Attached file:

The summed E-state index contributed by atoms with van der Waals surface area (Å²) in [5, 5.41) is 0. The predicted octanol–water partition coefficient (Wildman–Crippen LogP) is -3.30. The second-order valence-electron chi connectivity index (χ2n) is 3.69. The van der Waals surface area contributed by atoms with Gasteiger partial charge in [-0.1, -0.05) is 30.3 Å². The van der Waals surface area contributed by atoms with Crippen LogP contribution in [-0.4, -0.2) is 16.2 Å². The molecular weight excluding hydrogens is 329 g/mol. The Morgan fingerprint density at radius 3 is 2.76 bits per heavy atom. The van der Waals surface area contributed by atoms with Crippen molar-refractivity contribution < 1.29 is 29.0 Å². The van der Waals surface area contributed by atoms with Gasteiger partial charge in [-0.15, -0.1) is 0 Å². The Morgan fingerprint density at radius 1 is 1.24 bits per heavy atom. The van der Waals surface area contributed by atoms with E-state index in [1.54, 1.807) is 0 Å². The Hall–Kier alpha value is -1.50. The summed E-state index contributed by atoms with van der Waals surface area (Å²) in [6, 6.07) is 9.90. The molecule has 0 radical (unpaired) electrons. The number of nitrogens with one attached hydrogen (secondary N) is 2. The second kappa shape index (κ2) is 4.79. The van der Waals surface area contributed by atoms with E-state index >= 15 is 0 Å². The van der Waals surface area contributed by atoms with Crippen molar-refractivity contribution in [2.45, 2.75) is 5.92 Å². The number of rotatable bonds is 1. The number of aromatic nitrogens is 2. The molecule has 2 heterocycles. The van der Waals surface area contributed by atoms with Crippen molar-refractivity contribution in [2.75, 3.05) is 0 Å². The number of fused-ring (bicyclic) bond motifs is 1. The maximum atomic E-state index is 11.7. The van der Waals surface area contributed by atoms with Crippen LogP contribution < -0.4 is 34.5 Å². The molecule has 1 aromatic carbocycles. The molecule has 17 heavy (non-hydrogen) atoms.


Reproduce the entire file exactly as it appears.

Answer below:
The summed E-state index contributed by atoms with van der Waals surface area (Å²) in [5, 5.41) is 0. The predicted octanol–water partition coefficient (Wildman–Crippen LogP) is -3.30. The second-order valence-electron chi connectivity index (χ2n) is 3.69. The van der Waals surface area contributed by atoms with Gasteiger partial charge in [-0.1, -0.05) is 30.3 Å². The van der Waals surface area contributed by atoms with Crippen LogP contribution in [-0.4, -0.2) is 16.2 Å². The molecular weight excluding hydrogens is 329 g/mol. The Morgan fingerprint density at radius 3 is 2.76 bits per heavy atom. The van der Waals surface area contributed by atoms with Crippen molar-refractivity contribution < 1.29 is 29.0 Å². The van der Waals surface area contributed by atoms with Gasteiger partial charge in [-0.15, -0.1) is 0 Å². The Morgan fingerprint density at radius 1 is 1.24 bits per heavy atom. The van der Waals surface area contributed by atoms with E-state index in [1.54, 1.807) is 0 Å². The Hall–Kier alpha value is -1.50. The summed E-state index contributed by atoms with van der Waals surface area (Å²) in [6, 6.07) is 9.90. The molecule has 0 radical (unpaired) electrons. The number of nitrogens with one attached hydrogen (secondary N) is 2. The second kappa shape index (κ2) is 4.79. The van der Waals surface area contributed by atoms with E-state index >= 15 is 0 Å². The van der Waals surface area contributed by atoms with Crippen molar-refractivity contribution in [2.45, 2.75) is 5.92 Å². The number of rotatable bonds is 1. The number of aromatic nitrogens is 2. The molecule has 2 heterocycles. The van der Waals surface area contributed by atoms with Crippen molar-refractivity contribution in [2.75, 3.05) is 0 Å². The number of fused-ring (bicyclic) bond motifs is 1. The maximum atomic E-state index is 11.7. The van der Waals surface area contributed by atoms with Crippen LogP contribution < -0.4 is 34.5 Å². The molecule has 1 aromatic carbocycles. The molecule has 17 heavy (non-hydrogen) atoms.